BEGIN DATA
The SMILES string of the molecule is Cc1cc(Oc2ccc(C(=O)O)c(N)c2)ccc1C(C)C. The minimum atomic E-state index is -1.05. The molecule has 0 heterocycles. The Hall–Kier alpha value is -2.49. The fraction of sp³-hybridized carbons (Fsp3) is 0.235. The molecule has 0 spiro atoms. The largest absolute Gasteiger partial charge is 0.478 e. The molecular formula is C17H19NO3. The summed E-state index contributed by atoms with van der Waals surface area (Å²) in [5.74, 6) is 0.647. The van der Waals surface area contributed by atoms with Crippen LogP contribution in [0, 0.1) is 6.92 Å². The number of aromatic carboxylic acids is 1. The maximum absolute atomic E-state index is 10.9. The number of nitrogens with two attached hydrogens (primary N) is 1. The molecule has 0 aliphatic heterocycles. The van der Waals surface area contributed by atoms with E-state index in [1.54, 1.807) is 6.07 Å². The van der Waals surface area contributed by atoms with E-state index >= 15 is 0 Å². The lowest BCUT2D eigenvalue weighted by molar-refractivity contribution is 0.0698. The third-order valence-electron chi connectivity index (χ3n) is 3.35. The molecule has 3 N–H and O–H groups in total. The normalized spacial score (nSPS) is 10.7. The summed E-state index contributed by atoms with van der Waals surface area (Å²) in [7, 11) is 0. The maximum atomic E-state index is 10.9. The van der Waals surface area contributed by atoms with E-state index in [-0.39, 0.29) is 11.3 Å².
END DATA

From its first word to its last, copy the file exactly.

The SMILES string of the molecule is Cc1cc(Oc2ccc(C(=O)O)c(N)c2)ccc1C(C)C. The minimum atomic E-state index is -1.05. The molecule has 0 heterocycles. The Hall–Kier alpha value is -2.49. The fraction of sp³-hybridized carbons (Fsp3) is 0.235. The molecule has 0 spiro atoms. The largest absolute Gasteiger partial charge is 0.478 e. The molecular formula is C17H19NO3. The summed E-state index contributed by atoms with van der Waals surface area (Å²) in [5.74, 6) is 0.647. The van der Waals surface area contributed by atoms with Crippen LogP contribution in [0, 0.1) is 6.92 Å². The number of aromatic carboxylic acids is 1. The maximum absolute atomic E-state index is 10.9. The number of nitrogens with two attached hydrogens (primary N) is 1. The molecule has 0 aliphatic heterocycles. The van der Waals surface area contributed by atoms with E-state index in [1.54, 1.807) is 6.07 Å². The van der Waals surface area contributed by atoms with E-state index >= 15 is 0 Å². The lowest BCUT2D eigenvalue weighted by molar-refractivity contribution is 0.0698. The third-order valence-electron chi connectivity index (χ3n) is 3.35. The molecule has 3 N–H and O–H groups in total. The normalized spacial score (nSPS) is 10.7. The summed E-state index contributed by atoms with van der Waals surface area (Å²) in [7, 11) is 0. The maximum atomic E-state index is 10.9. The van der Waals surface area contributed by atoms with E-state index in [-0.39, 0.29) is 11.3 Å².